Thalassemia

What is Thalassemia?

Thalassemia is the name of a group of genetic blood disorders. To understand how thalassemia affects the human body, you must first understand a little about how blood is made.

Hemoglobin is the oxygen-carrying component of the red blood cells. It consists of two different proteins, an alpha and a beta. If the body doesn’t produce enough of either of these two proteins, the red blood cells do not form properly and cannot carry sufficient oxygen. The result is anemia that begins in early childhood and lasts throughout life.

Since thalassemia is not a single disorder but a group of related disorders that affect the human body in similar ways, it is important to understand the differences between the various types of thalassemia.

Alpha Thalassemia:

People whose hemoglobin does not produce enough alpha protein have alpha thalassemia. It is commonly found in Africa, the Middle East, India, Southeast Asia, Southern China, and occasionally the Mediterranean region.

There are four types of alpha thalassemia depending on the number of gene involved ranging from single gene deletion to all four gene deletion. The clinical scenario developed in the form of mild to severe form depending on the number of alpha gene deletion.

People whose hemoglobin does not produce enough alpha protein have alpha thalassemia. It is commonly found in Africa, the Middle East, India, Southeast Asia, Southern China, and occasionally the Mediterranean region.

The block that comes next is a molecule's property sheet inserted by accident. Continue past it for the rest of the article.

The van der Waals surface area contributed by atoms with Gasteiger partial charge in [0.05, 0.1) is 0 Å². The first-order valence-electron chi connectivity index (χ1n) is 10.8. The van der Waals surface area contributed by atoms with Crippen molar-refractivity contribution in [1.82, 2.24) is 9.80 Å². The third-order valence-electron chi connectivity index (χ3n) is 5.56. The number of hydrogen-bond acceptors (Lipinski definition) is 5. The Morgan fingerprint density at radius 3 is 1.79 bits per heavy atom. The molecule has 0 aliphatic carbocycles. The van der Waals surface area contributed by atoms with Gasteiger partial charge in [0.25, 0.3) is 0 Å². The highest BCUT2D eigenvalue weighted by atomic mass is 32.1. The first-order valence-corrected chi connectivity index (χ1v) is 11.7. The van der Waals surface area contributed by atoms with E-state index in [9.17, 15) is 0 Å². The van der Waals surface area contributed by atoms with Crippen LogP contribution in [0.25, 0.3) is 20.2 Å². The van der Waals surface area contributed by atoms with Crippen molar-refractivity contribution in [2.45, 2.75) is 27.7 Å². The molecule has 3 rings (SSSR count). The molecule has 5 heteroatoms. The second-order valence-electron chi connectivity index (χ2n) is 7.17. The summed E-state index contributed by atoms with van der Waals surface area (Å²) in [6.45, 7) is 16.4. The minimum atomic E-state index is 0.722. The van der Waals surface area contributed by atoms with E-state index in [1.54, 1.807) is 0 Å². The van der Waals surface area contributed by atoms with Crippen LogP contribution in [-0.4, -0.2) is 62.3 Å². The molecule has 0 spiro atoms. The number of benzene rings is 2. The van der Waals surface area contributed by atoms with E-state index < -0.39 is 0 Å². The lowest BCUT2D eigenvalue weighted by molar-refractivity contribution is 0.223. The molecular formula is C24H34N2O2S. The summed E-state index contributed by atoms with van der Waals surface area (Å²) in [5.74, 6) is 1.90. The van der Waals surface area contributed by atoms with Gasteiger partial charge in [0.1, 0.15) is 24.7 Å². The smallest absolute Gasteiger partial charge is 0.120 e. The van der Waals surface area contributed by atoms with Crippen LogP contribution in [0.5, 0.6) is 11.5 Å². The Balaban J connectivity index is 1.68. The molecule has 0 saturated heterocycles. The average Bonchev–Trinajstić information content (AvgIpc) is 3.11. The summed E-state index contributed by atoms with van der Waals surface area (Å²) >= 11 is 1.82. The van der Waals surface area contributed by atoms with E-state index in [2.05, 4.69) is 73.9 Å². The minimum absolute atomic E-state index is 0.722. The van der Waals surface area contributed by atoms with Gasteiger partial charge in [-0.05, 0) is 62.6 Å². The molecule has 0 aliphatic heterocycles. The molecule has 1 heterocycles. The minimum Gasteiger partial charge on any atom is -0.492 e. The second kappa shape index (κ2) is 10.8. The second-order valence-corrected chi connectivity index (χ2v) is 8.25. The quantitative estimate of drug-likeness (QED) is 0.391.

There are four types of alpha thalassemia that range from mild to severe in their effect on the body:

Silent Carrier State:This condition generally causes no health problems because the lack of alpha protein is so small that the hemoglobin functions normally. It is called “silent carrier” because of how difficult it is to detect. Silent carrier state is “diagnosed” by deduction when an apparently normal individual has a child with hemoglobin H disease or alpha thalassemia trait.

Hemoglobin Constant Spring: This is an unusual form of Silent Carrier state that is caused by a mutation of the alpha globin. It is called Constant Spring after the region of Jamaica in which it was discovered. As in silent carrier state, an individual with this condition usually experiences no related health problems.

Alpha Thalassemia Trait or Mild Alpha Thalassemia: In this condition, the lack of alpha protein is somewhat greater. Patients with this condition have smaller red blood cells and a mild anemia, although many patients do not experience symptoms. However, physicians often mistake mild alpha thalassemia for iron deficiency anemia and prescribe iron supplements that have no effect on the anemia.

Hemoglobin H Disease: In this condition, the lack of alpha protein is great enough to cause severe anemia and serious health problems such as an enlarged spleen, bone deformities and fatigue. It is named for the abnormal hemoglobin H (created by the remaining beta globin) that destroys red blood cells.

Hemoglobin H-Constant Spring: This condition is more severe than hemoglobin H disease. Individuals with this condition tend to have a more severe anemia and suffer more frequently from enlargement of the spleen and viral infections.